Brand audit checklist and questions

The definitive 100 question Brand Audit checklist for brand success

The ultimate B2B brand audit checklist – 100 questions to ask of your brand, your employees and your customers.

What is a brand audit?

It’s an evaluation of your brands performance, identity and positioning. A B2B brand audit looks at how a business’s brand stands with the marketplace and its customers and clients – either through a product or a service.

Why is a brand audit important?

In business, where perception often becomes reality, your brand is your most valuable asset. A company’s brand represents who it is, how it is perceived by the world, and the unspoken promises it makes to its customers. Have you ever wondered how effectively your brand conveys its promise? A brand audit is the ultimate diagnostic tool for dissecting, scrutinising, and revitalising the beating heart of your brand. Our journey through brand audits will take us into a world where perception meets strategy, where your brand’s true potential awaits discovery. Here’s where the road to brand brilliance begins.

The purpose of a brand audit is to provide insights that can be used to improve the brand’s performance. A brand audit can be conducted for a variety of reasons, such as:

  • To assess the brand’s current health and identify areas for improvement.
  • To gather the ingredients for a new brand strategy.
  • To benchmark the brand against its competitors.
  • To prepare for a rebranding exercise.
  • To measure the effectiveness of a brand marketing campaign.

Where do you start with a brand audit?

You ask questions! Lots of them! So, we’ve listed our top 100 questions to ask in a brand audit checklist. Some of them may not be pertinent to your business, so it’s best you choose the ones that best suit you.

What happens after a brand audit?

Generally, we’d do a brand audit before doing a brand strategy. The audit identifies the strengths and weaknesses, then the strategy creates the plan that addresses them and how to proceed.

Let’s get started with the ultimate Brand Audit checklist!

It is important to understand what is the substance behind your brand – if it were a person, this would be the essence of their values, personality and who they are. Normally, we would ask these questions to the company’s leadership team.

  1. Do you have company values, and do you know what they are?
  2. Who are the key stakeholders?
  3. How would you describe your brand?
  4. What does your brand stand for?
  5. What makes your brand memorable?
  6. What problems does your brand solve?
  7. What is your brand’s value proposition?
  8. What is the brand’s USP (Unique Selling Proposition)?
  9. Is there a story or history behind your brand?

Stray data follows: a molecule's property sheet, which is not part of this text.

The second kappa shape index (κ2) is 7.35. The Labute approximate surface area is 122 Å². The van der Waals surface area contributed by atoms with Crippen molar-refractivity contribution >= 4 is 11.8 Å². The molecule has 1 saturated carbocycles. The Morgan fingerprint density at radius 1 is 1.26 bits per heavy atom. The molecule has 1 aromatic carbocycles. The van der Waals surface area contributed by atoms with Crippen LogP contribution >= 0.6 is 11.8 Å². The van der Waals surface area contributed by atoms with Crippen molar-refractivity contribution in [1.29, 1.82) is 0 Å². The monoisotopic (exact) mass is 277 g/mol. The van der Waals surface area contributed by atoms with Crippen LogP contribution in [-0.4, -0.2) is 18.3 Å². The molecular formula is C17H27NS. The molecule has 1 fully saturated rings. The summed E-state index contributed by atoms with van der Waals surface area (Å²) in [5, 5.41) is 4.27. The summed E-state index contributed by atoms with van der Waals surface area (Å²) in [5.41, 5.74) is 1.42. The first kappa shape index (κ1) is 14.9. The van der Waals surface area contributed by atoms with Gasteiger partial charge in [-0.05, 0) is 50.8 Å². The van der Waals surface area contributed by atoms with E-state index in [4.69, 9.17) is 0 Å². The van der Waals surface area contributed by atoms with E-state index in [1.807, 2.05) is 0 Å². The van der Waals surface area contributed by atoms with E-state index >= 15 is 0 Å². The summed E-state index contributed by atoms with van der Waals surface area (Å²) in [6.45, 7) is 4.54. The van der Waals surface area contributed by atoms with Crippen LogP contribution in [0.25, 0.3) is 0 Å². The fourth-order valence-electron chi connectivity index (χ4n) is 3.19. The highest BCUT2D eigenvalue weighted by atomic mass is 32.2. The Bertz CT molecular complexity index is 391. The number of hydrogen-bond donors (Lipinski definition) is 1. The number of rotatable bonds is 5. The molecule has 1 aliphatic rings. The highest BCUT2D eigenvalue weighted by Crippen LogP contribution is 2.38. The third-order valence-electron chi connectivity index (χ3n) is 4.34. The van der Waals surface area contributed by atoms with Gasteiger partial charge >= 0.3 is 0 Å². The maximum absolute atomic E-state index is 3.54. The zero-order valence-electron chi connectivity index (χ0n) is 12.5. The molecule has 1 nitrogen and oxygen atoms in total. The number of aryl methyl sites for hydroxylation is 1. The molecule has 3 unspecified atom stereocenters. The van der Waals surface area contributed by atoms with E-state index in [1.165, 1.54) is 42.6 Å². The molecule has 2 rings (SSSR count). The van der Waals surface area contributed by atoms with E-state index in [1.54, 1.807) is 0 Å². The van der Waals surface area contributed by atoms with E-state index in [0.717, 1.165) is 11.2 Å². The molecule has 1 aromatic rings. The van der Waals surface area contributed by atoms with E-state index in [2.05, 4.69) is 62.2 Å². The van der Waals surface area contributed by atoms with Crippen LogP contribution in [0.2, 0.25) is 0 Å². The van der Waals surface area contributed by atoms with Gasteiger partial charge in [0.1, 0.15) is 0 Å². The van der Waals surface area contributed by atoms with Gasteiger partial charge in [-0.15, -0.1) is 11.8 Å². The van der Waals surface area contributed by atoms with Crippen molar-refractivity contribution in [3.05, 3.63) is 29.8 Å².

10. Do you have a vision and mission? Do you know them?
  11. Describe your position in the marketplace?
  12. What are the brand attributes?
  13. Which of these is most important?
  14. Does the company deliver on its brand promise?
  15. What does the company do that is not in keeping with the brand vision?

Your customers are your reason for being. Without them, you have no business. So it stands to reason that to audit your brand, you need to find out what their perception and experience is with your brand.

  1. Where do customers and clients come from?
  2. How do they find you?
  3. Have you identified your brand’s customer personas?
  4. Describe a typical customer. Why do they need your brand?
  5. How would your brand solve their problems?
  6. How does your brand impact your customer’s life?
  7. What else do customers want from your brand?
  8. How is your brand priced compared to the market?
  9. Is your brand priced according to the needs of your customers?

Even the most highly specialised product or service will have competitors. By looking at your competitors we can see the gaps of where you need to improve, or where you can stand out.

  1. Who are your top 3 competitors?
  2. How do competitors define their brands?
  3. How do their brands differ from yours?
  4. Are there any areas where your brand excels, and the competition fails?
  5. How are your competitors brands better than yours?
  6. Or how are your competitors brands worse than yours?
  7. Is there a difference between your customers and those of your competitor?
  8. What could you learn from the competition and introduce to your brand?

Your company may have a few key clients or thousands of customers. It’s important to find out their experience of working with your brand, or with your competitors, so that you can identify the gaps.

  1. Why did you choose this brand or company?
  2. Can you describe the brand?
  3. What words best describe this brand?
  4. What is the brand’s promise (what does it promise to do for you)?
  5. Why did you choose to work with them, or buy their product?
  6. Would you do it again?
  7. If so, why do you continue to buy this brand?
  8. Do you have a problem that this brand solves? What is it?
  9. How do you feel when you use this brand?
  10. How do you feel when this brand is unavailable?
  11. How well does the brand deliver on its promise?
  12. Does it ever fail to deliver on its promise?
  13. Have you seen the brands advertising? Where?
  14. What message did the advertising communicate?
  15. Do you like or dislike what you saw?
  16. Where did you encounter this brand the first time?
  17. Where would you expect to find this brand?
  18. Is there anywhere you feel they should be where they currently aren’t?
  19. Do you get a fair value from this brand?
  20. If the brand was suddenly hard to find, would you pay more to guarantee you got enough of it?
  21. If the brand were less expensive, would you buy more of it?
  22. Would you recommend this brand to your friends?
  23. What message does the logo convey about the brand?
  24. What do you think of when you see the logo?
  25. How responsive is their customer support?
  26. Describe your best experience with the brand.